In this section I'll pose questions that begin to get to the root of identity, for a person, organisation or brand. Looking forward to your thoughts...

1 What is the one thing that has most defined who you are, either positively or negatively? It could be a person, experience, period in time or other significant factor.


Andrea Wilson

06 September 2013 11:30

We're gathering quite a collection.

Here's a gem of a response from Doug:

What has formed me in life begins with the example of my mother who had a keen sense of the value of each person she encountered. She could find their charisma and celebrate it in her very quiet, powerful way. Then early on when I was eight years old, my father having died when I was six, my mother wanted men in my life and enrolled me in an Episcopal military academy. I quickly saw that to survive the hazing of new boys, being a natural-born coward myself, I'd have to find ways to add value to the lives of my class-mates. I became a trusted adviser to the other kids with my focus on what they did well.

Then as a prep school freshman when I was twelve, I had to read the Iliad in Greek as the education was classical in nature. On the Achaean side of the siege of Troy was a general named Nestor. His principal role in the war was to sit in his tent and Agamemnon, Menelaus, and Achilles would come to him for advice and counsel. I wondered how one would find such a role in the 20th century. It took me a while, but I figured out and have lived it out to my great joy. I find nothing more delightful than to shine light on the strengths that people have and then to help them soar.

Andrea Wilson

06 September 2013 11:30

Shashi, Interesting, the idea of practices that increase our self awareness and expression.

Kerry-Fleur, What a poetic interpretation. If we can tune in to the moments when we are being our true selves - and when we are not - we can know intuitively who we are, even if we don't put it into words. It would be good to be able to recognise these moments more easily and find a way to live there more, don't you think?

Rodrigo, I really like the responsibility and objectivity in this - taking ownership of the way things are and seeing clearly without the ego interfering.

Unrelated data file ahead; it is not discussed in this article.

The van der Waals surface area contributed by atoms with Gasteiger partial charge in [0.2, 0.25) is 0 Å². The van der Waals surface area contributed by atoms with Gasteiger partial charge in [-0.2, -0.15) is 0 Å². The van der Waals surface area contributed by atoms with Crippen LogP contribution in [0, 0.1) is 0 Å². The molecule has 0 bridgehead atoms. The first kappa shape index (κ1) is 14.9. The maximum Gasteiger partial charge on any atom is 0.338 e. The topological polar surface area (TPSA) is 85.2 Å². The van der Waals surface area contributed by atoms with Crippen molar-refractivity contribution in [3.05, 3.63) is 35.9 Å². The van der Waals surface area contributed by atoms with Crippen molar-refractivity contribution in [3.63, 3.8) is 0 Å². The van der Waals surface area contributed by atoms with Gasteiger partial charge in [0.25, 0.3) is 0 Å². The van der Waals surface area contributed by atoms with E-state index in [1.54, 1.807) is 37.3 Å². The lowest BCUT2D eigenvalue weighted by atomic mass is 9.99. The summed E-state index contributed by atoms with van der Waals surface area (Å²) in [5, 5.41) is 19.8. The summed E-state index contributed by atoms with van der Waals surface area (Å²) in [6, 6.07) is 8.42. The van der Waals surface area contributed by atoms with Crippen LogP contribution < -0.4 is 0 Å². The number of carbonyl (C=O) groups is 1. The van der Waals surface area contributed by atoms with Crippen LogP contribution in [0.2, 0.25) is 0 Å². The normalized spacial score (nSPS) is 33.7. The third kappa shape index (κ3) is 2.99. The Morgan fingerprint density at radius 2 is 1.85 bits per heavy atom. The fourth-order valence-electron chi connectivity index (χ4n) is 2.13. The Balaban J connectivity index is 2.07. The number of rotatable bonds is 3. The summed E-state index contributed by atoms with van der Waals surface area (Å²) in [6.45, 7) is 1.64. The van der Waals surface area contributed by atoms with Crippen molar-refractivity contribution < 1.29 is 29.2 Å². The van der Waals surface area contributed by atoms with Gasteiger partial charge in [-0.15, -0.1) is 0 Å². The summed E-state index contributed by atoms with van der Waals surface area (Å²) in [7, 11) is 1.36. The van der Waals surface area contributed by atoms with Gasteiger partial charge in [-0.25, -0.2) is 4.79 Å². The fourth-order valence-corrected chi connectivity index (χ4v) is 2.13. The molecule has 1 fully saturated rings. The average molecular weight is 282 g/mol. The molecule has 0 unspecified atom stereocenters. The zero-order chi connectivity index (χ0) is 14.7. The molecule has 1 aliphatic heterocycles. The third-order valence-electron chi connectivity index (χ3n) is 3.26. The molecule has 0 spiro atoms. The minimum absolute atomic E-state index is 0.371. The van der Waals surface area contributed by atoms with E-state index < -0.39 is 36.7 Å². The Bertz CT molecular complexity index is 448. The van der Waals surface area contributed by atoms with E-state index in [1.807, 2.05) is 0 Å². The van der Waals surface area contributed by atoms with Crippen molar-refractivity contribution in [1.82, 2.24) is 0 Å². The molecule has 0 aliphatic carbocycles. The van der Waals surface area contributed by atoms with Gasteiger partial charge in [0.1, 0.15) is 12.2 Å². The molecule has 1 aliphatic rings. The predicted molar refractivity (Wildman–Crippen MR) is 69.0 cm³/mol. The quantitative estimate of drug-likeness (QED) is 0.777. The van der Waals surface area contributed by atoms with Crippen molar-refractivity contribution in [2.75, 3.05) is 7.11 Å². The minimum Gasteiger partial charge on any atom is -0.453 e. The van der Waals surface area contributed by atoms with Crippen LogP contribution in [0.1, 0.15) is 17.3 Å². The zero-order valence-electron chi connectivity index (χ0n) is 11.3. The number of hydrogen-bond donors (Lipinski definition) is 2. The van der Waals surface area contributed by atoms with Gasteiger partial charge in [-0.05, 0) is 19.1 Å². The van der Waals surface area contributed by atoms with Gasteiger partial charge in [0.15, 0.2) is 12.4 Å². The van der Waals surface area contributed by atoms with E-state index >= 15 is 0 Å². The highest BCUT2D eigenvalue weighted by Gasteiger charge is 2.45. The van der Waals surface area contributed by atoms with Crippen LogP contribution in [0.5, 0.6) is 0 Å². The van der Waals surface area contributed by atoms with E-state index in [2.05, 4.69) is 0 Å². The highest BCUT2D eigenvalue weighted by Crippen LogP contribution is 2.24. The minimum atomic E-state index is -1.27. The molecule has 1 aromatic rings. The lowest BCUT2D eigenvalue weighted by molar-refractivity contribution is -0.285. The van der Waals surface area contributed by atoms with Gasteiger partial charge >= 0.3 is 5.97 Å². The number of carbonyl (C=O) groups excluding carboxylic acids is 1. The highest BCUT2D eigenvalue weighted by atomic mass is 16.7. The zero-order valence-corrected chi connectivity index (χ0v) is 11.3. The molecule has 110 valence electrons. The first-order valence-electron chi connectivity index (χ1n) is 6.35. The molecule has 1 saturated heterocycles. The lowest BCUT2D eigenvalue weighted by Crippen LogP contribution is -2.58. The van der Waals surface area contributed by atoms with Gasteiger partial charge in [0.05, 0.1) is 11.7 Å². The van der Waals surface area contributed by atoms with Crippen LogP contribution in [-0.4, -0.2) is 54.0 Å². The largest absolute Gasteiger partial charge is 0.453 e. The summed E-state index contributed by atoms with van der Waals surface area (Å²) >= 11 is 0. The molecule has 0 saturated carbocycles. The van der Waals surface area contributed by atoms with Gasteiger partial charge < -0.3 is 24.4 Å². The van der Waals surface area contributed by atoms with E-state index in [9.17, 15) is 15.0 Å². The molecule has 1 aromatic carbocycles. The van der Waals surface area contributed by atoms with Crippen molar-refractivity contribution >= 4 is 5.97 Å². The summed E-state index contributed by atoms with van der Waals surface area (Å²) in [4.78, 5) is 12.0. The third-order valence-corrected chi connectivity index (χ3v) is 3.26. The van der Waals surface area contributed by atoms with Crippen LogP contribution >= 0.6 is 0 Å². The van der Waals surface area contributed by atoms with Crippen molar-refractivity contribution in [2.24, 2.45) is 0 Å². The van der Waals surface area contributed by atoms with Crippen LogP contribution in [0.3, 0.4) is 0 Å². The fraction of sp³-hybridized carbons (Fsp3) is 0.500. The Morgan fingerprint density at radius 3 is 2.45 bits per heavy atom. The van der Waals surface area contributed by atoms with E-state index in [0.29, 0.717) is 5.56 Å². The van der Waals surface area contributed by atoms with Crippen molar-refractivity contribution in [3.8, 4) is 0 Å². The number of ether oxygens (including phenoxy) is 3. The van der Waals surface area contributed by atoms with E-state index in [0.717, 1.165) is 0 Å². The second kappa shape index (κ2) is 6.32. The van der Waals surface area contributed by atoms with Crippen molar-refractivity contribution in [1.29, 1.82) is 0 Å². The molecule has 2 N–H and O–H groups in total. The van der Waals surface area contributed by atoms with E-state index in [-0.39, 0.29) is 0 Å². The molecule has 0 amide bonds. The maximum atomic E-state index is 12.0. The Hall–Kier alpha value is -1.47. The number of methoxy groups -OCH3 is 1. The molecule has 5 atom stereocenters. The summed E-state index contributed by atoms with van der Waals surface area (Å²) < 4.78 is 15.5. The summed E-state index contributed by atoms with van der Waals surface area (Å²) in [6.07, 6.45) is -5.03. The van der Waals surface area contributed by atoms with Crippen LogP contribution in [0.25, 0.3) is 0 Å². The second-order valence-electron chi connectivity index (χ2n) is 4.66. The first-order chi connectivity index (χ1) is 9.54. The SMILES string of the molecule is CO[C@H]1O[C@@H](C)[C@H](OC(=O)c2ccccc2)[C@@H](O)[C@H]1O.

Shashi Kapoor

17 May 2013 11:25

Martial arts. Teaching me to deepen the connection between my mind and physical body and increase my awareness of things happening outside of it. Developing this connection has had a profound effect on my faculty of self expression.

Andrea Wilson

14 March 2013 15:41

Your comments are such gems. I've been wondering whether I can say much more, or even need to. I'll think about this but in the meantime would like to say thank you!

Kerry-Fleur Schleifer

04 March 2013 20:13

Being who I am
Being who I am not

Rodrigo Dauster

01 March 2013 19:28

Programming computers.

In 1980, my younger brother and I combined our saved pocket money to buy a Commodore VIC20. I don't even remember when I learned to program it--it's as if I always did. Breaking down problems into it's smallest constituent parts and then defining simple set of rules that addressed each of these is how my brain works--it's how I face life.

But, I did learn something: I learned to look at myself whenever something doesn't work.

When my computer program didn't work there was no one to blame. Moaning, swearing, complaining... all pointless. I learned that the only way the issue would be resolved was by looking inwardly; by carefully reconsidering my assumptions and identifying where I went wrong.

It's not a question of blaming myself as opposed to blaming others--that's too negative.

It's about having the confidence to know that every problem can be solved and that the power to solve it is in my hands (whether I solve it alone or with the help of others).